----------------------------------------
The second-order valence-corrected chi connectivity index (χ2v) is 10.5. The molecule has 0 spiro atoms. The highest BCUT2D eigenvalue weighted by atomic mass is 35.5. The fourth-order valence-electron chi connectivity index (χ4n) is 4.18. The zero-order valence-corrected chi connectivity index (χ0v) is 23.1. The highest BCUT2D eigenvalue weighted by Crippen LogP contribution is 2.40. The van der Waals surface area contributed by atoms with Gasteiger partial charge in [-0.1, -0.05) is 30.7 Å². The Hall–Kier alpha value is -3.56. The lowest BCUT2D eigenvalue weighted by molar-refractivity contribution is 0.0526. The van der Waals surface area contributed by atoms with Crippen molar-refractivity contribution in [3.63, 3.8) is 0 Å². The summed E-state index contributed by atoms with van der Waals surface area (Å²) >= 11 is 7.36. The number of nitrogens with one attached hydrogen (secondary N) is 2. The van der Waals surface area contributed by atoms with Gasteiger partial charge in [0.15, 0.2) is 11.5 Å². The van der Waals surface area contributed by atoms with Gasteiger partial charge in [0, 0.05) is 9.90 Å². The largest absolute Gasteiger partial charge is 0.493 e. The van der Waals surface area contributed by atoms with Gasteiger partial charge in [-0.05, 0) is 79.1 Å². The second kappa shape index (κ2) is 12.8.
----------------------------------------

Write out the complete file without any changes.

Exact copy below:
The second-order valence-corrected chi connectivity index (χ2v) is 10.5. The molecule has 0 spiro atoms. The highest BCUT2D eigenvalue weighted by atomic mass is 35.5. The fourth-order valence-electron chi connectivity index (χ4n) is 4.18. The zero-order valence-corrected chi connectivity index (χ0v) is 23.1. The highest BCUT2D eigenvalue weighted by Crippen LogP contribution is 2.40. The van der Waals surface area contributed by atoms with Gasteiger partial charge in [-0.1, -0.05) is 30.7 Å². The Hall–Kier alpha value is -3.56. The lowest BCUT2D eigenvalue weighted by molar-refractivity contribution is 0.0526. The van der Waals surface area contributed by atoms with Crippen molar-refractivity contribution in [3.63, 3.8) is 0 Å². The summed E-state index contributed by atoms with van der Waals surface area (Å²) >= 11 is 7.36. The number of nitrogens with one attached hydrogen (secondary N) is 2. The van der Waals surface area contributed by atoms with Gasteiger partial charge in [0.15, 0.2) is 11.5 Å². The van der Waals surface area contributed by atoms with Gasteiger partial charge in [0, 0.05) is 9.90 Å². The largest absolute Gasteiger partial charge is 0.493 e. The van der Waals surface area contributed by atoms with Gasteiger partial charge in [-0.05, 0) is 79.1 Å². The second kappa shape index (κ2) is 12.8.